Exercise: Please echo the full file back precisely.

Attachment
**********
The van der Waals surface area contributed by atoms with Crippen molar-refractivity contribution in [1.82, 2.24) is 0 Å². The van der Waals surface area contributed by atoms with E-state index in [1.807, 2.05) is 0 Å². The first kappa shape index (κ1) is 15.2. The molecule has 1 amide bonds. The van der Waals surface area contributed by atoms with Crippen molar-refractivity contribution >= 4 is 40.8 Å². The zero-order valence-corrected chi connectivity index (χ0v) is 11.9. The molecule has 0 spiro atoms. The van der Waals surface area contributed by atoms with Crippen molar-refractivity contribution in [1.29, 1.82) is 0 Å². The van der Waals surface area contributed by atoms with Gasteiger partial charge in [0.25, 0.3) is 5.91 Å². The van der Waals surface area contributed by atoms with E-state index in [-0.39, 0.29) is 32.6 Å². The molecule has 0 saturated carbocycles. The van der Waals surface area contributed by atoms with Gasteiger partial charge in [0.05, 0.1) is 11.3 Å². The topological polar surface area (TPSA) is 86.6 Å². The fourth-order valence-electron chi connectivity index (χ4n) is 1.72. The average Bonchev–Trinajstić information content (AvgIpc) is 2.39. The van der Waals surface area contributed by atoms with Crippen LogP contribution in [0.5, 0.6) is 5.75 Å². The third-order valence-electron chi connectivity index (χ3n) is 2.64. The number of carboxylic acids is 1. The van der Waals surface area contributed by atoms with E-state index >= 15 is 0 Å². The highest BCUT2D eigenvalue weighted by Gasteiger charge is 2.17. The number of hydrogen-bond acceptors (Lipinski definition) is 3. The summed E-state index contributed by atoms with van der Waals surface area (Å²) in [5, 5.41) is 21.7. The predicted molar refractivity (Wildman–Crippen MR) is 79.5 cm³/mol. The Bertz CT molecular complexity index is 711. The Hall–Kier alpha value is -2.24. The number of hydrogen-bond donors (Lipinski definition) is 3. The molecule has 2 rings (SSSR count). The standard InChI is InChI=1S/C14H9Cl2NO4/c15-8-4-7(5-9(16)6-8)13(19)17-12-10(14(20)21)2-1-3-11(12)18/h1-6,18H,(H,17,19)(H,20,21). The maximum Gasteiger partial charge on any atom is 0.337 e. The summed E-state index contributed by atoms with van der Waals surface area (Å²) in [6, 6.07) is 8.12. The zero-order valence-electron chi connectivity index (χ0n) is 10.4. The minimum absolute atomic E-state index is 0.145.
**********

The van der Waals surface area contributed by atoms with Crippen molar-refractivity contribution in [1.82, 2.24) is 0 Å². The van der Waals surface area contributed by atoms with E-state index in [1.807, 2.05) is 0 Å². The first kappa shape index (κ1) is 15.2. The molecule has 1 amide bonds. The van der Waals surface area contributed by atoms with Crippen molar-refractivity contribution >= 4 is 40.8 Å². The zero-order valence-corrected chi connectivity index (χ0v) is 11.9. The molecule has 0 spiro atoms. The van der Waals surface area contributed by atoms with Crippen molar-refractivity contribution in [1.29, 1.82) is 0 Å². The van der Waals surface area contributed by atoms with Gasteiger partial charge in [0.25, 0.3) is 5.91 Å². The van der Waals surface area contributed by atoms with E-state index in [-0.39, 0.29) is 32.6 Å². The molecule has 0 saturated carbocycles. The van der Waals surface area contributed by atoms with Gasteiger partial charge in [0.05, 0.1) is 11.3 Å². The topological polar surface area (TPSA) is 86.6 Å². The fourth-order valence-electron chi connectivity index (χ4n) is 1.72. The average Bonchev–Trinajstić information content (AvgIpc) is 2.39. The van der Waals surface area contributed by atoms with Crippen LogP contribution in [0.5, 0.6) is 5.75 Å². The third-order valence-electron chi connectivity index (χ3n) is 2.64. The number of carboxylic acids is 1. The van der Waals surface area contributed by atoms with E-state index >= 15 is 0 Å². The highest BCUT2D eigenvalue weighted by Gasteiger charge is 2.17. The number of hydrogen-bond acceptors (Lipinski definition) is 3. The summed E-state index contributed by atoms with van der Waals surface area (Å²) in [5, 5.41) is 21.7. The predicted molar refractivity (Wildman–Crippen MR) is 79.5 cm³/mol. The Bertz CT molecular complexity index is 711. The Hall–Kier alpha value is -2.24. The number of hydrogen-bond donors (Lipinski definition) is 3. The molecule has 2 rings (SSSR count). The standard InChI is InChI=1S/C14H9Cl2NO4/c15-8-4-7(5-9(16)6-8)13(19)17-12-10(14(20)21)2-1-3-11(12)18/h1-6,18H,(H,17,19)(H,20,21). The maximum Gasteiger partial charge on any atom is 0.337 e. The summed E-state index contributed by atoms with van der Waals surface area (Å²) in [6, 6.07) is 8.12. The zero-order valence-electron chi connectivity index (χ0n) is 10.4. The minimum absolute atomic E-state index is 0.145.